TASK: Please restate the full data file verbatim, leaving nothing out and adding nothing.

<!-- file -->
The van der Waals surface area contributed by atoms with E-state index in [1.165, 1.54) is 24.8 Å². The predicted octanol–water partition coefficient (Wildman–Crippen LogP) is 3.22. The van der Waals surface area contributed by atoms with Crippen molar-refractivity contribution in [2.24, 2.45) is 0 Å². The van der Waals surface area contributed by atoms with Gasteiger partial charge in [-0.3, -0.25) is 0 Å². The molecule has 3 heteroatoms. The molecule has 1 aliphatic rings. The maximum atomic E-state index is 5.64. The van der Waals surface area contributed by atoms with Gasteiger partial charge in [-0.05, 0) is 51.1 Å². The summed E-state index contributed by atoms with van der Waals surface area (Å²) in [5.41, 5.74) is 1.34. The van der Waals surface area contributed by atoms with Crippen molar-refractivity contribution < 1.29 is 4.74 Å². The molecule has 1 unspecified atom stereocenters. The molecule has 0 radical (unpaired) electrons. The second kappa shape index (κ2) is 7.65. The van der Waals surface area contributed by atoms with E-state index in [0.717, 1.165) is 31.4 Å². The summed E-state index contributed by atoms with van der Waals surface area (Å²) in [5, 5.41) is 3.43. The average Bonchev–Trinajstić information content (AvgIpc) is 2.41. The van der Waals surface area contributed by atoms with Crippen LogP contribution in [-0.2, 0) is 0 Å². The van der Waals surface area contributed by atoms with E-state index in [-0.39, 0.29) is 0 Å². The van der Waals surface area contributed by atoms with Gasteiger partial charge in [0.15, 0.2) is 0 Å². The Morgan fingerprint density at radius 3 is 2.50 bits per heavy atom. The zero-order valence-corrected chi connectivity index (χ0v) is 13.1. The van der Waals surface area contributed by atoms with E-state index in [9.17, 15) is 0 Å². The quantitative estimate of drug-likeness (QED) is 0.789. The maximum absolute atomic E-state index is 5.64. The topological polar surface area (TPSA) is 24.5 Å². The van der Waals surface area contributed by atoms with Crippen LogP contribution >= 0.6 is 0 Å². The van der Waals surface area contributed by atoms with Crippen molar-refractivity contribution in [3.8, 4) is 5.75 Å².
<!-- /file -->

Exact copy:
The van der Waals surface area contributed by atoms with E-state index in [1.165, 1.54) is 24.8 Å². The predicted octanol–water partition coefficient (Wildman–Crippen LogP) is 3.22. The van der Waals surface area contributed by atoms with Crippen molar-refractivity contribution in [2.24, 2.45) is 0 Å². The van der Waals surface area contributed by atoms with Gasteiger partial charge in [-0.3, -0.25) is 0 Å². The molecule has 3 heteroatoms. The molecule has 1 aliphatic rings. The maximum atomic E-state index is 5.64. The van der Waals surface area contributed by atoms with Gasteiger partial charge in [-0.05, 0) is 51.1 Å². The summed E-state index contributed by atoms with van der Waals surface area (Å²) in [5.41, 5.74) is 1.34. The van der Waals surface area contributed by atoms with Crippen molar-refractivity contribution < 1.29 is 4.74 Å². The molecule has 1 unspecified atom stereocenters. The molecule has 0 radical (unpaired) electrons. The second kappa shape index (κ2) is 7.65. The van der Waals surface area contributed by atoms with E-state index in [0.717, 1.165) is 31.4 Å². The summed E-state index contributed by atoms with van der Waals surface area (Å²) in [5, 5.41) is 3.43. The average Bonchev–Trinajstić information content (AvgIpc) is 2.41. The van der Waals surface area contributed by atoms with Crippen LogP contribution in [-0.2, 0) is 0 Å². The van der Waals surface area contributed by atoms with E-state index in [-0.39, 0.29) is 0 Å². The van der Waals surface area contributed by atoms with Gasteiger partial charge in [0.15, 0.2) is 0 Å². The Morgan fingerprint density at radius 3 is 2.50 bits per heavy atom. The zero-order valence-corrected chi connectivity index (χ0v) is 13.1. The van der Waals surface area contributed by atoms with E-state index in [9.17, 15) is 0 Å². The quantitative estimate of drug-likeness (QED) is 0.789. The maximum absolute atomic E-state index is 5.64. The topological polar surface area (TPSA) is 24.5 Å². The van der Waals surface area contributed by atoms with Crippen LogP contribution >= 0.6 is 0 Å². The van der Waals surface area contributed by atoms with Crippen molar-refractivity contribution in [3.8, 4) is 5.75 Å².